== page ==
Insurers have been accused of leaving Northern Ireland businesses in the lurch over Covid-19, a Stormont Committee has heard.
Alistair Ross from the British Association of Insurers faced questions about “intransigence” over payouts from his sector at the Economy Committee this morning.
The committee chair, Sinn Fein's Caoimhe Archibald, questioned if the insurance industry was “exploiting ambiguity” as lockdown has brought many businesses to a standstill in recent months.
The DUP MLA Gordon Dunne also questioned why some businesses who had claims refused were now being told they can’t buy pandemic insurance.
He added that insurers could not expect their reputations to be the same after the pandemic has passed.
Mr Ross said most businesses' insurance policies did not cover pandemics, pointing out it was not considered a likely risk even six months ago.
He added a High Court case with the Financial Conduct Authority would bring more clarity later this summer.
He maintained it was “unfortunate” that the vast majority of businesses would not be covered, and that insurance was a regulated product that was usually bought after professional advice.
Mr Ross did not have a specific figures for insurance payouts for businesses in Northern Ireland since lockdown restrictions began, but offered to follow up on any specific cases with the committee.
Asked why it was so difficult for firms to get pandemic cover now, Mr Ross said it was inevitable that the value of premiums would go up if the “possibility becomes a probability” of disruption caused by Covid-19..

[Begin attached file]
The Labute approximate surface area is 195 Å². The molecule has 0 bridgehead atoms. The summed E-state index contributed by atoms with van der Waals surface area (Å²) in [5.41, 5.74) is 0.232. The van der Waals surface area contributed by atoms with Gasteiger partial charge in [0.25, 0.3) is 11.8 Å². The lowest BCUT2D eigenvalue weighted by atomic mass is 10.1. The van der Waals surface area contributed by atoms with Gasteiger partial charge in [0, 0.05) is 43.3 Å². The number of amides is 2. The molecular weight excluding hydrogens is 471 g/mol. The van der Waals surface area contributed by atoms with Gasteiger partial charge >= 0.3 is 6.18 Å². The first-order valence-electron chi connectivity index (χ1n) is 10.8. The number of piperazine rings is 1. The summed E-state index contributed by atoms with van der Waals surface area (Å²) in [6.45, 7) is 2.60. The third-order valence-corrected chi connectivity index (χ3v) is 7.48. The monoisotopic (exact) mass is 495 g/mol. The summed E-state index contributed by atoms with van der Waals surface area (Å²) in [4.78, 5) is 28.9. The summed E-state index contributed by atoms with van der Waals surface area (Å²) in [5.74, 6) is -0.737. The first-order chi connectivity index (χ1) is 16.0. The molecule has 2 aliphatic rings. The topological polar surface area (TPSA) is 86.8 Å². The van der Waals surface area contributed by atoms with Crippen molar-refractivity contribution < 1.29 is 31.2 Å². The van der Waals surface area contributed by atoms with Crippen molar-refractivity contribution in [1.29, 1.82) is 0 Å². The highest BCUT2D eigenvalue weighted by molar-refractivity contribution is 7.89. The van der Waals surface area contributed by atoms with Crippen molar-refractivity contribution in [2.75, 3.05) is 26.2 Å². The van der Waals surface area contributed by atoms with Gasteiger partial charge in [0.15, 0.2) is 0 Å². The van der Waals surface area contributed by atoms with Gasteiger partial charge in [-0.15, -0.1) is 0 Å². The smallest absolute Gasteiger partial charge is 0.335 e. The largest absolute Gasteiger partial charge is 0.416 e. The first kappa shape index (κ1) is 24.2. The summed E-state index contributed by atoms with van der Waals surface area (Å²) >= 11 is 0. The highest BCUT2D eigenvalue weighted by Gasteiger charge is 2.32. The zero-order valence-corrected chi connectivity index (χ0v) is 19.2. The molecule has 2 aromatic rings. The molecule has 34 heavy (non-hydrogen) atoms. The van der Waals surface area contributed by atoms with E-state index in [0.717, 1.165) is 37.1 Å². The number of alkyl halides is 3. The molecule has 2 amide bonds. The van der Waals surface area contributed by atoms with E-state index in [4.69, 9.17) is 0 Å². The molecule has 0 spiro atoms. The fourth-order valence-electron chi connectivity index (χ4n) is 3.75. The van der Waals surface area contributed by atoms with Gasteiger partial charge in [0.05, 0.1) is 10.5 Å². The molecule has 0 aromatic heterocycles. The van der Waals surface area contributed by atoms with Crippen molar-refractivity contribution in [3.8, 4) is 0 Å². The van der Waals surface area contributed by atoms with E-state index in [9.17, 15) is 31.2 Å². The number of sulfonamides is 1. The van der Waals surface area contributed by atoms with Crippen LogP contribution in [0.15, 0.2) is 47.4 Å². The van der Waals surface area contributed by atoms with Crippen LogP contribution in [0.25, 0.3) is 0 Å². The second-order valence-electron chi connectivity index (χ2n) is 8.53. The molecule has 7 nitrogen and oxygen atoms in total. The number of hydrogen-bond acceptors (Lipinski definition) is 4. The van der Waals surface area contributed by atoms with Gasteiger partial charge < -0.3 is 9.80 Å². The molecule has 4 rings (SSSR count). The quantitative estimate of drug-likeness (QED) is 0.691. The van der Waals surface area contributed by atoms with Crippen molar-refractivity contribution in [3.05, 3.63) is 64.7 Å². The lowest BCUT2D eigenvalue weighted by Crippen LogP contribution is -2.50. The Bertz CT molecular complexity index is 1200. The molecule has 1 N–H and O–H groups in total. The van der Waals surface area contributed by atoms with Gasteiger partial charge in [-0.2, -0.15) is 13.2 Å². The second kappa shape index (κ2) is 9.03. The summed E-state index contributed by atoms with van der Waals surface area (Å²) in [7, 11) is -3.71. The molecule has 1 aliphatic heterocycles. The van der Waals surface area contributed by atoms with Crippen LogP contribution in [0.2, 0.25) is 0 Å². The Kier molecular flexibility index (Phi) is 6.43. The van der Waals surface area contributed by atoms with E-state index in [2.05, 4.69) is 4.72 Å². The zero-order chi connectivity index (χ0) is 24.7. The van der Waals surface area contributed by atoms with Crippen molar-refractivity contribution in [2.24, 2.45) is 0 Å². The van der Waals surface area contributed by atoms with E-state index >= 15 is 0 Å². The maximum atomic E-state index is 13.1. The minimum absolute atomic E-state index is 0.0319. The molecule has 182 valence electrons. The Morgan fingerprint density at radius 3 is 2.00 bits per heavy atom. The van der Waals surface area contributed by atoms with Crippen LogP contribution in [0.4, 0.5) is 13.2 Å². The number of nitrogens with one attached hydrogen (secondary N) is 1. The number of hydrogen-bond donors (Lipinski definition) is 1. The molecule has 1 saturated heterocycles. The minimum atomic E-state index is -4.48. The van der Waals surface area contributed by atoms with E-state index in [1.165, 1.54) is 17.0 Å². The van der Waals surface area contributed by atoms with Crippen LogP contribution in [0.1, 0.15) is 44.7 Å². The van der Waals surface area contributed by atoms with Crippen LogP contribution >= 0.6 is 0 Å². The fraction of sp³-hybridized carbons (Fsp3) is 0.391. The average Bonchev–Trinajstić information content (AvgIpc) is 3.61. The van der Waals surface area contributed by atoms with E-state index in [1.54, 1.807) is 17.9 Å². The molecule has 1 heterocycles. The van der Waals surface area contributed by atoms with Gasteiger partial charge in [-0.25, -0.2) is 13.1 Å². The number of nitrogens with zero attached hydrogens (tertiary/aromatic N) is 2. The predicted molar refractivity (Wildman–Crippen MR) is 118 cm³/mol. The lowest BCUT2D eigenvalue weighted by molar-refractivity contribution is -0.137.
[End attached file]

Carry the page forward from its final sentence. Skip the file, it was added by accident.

Mr Dunne said this would be “most disappointing” but not surprising for the ordinary man on the street.
Ms Archibald asked Mr Ross why the insurance industry appeared to be the one sector that “wasn’t playing ball” in helping businesses to survive the pandemic, after years of paying expensive premiums.
DUP MLA Gary Middleton said one business had been forced to close their doors due to government restrictions, and had worked hard to make sure there were no Covid-19 cases on site.
“They have been told by their insurers that had there been someone with coronavirus on their premises then they would have got a pay out.
“To me and that business that seems unfair given that they’re almost being punished for not having coronavirus on their premises.”
He added that many businesses were facing closure as they could not afford to wait weeks for an insurance payout or for a court judgement.
Mr Ross replied: “I can understand exactly that situation where businesses have been asked to follow advice and done what they’ve been asked to do.
“Sadly nobody wants to have coronavirus on their premises, regardless if (it means) they can make an insurance claim or not.”
He said businesses who felt they were being treated unfairly can raise complaints with their insurers or take it to the Financial Ombudsman Service.
Ms Archibald said sectors like hospitality and childcare were now seriously concerned about the level of cover available to them moving forward.
“In terms of the wider economy, everybody has stepped up in terms of mitigations with banking institutions and others and it just seems that the insurance is the one institution is the one that isn’t playing ball," she said.
Mr Ross said he did not believe it was a fair to say the insurance industry was not being active.
He said recent efforts to counter the impact of Covid-19 included reaching agreement with the UK Treasury for a scheme to the value of £10bn to allow insurers to keep writing general insurance policies supporting businesses.
“We’re certainly not being quiet, or members have worked incredibly hard to get to a point where we can maintain pre-credit insurance for the market.”